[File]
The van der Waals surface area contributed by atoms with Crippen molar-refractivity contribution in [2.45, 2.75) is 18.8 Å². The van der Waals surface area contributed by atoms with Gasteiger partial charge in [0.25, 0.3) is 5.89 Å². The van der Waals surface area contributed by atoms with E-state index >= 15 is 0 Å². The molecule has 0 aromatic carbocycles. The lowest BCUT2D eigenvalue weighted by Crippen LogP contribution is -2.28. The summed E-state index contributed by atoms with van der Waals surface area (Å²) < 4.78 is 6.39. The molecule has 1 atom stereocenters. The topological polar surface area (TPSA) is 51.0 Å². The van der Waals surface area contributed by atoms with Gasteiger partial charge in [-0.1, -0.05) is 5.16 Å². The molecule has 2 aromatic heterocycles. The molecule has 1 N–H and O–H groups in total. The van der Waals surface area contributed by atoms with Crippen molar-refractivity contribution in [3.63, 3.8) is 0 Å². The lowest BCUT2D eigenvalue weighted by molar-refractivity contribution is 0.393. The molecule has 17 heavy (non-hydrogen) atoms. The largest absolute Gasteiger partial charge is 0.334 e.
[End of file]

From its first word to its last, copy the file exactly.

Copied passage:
The van der Waals surface area contributed by atoms with Crippen molar-refractivity contribution in [2.45, 2.75) is 18.8 Å². The van der Waals surface area contributed by atoms with Gasteiger partial charge in [0.25, 0.3) is 5.89 Å². The van der Waals surface area contributed by atoms with E-state index >= 15 is 0 Å². The molecule has 0 aromatic carbocycles. The lowest BCUT2D eigenvalue weighted by Crippen LogP contribution is -2.28. The summed E-state index contributed by atoms with van der Waals surface area (Å²) < 4.78 is 6.39. The molecule has 1 atom stereocenters. The topological polar surface area (TPSA) is 51.0 Å². The van der Waals surface area contributed by atoms with Gasteiger partial charge in [-0.1, -0.05) is 5.16 Å². The molecule has 2 aromatic heterocycles. The molecule has 1 N–H and O–H groups in total. The van der Waals surface area contributed by atoms with Crippen molar-refractivity contribution in [3.63, 3.8) is 0 Å². The lowest BCUT2D eigenvalue weighted by molar-refractivity contribution is 0.393. The molecule has 17 heavy (non-hydrogen) atoms. The largest absolute Gasteiger partial charge is 0.334 e.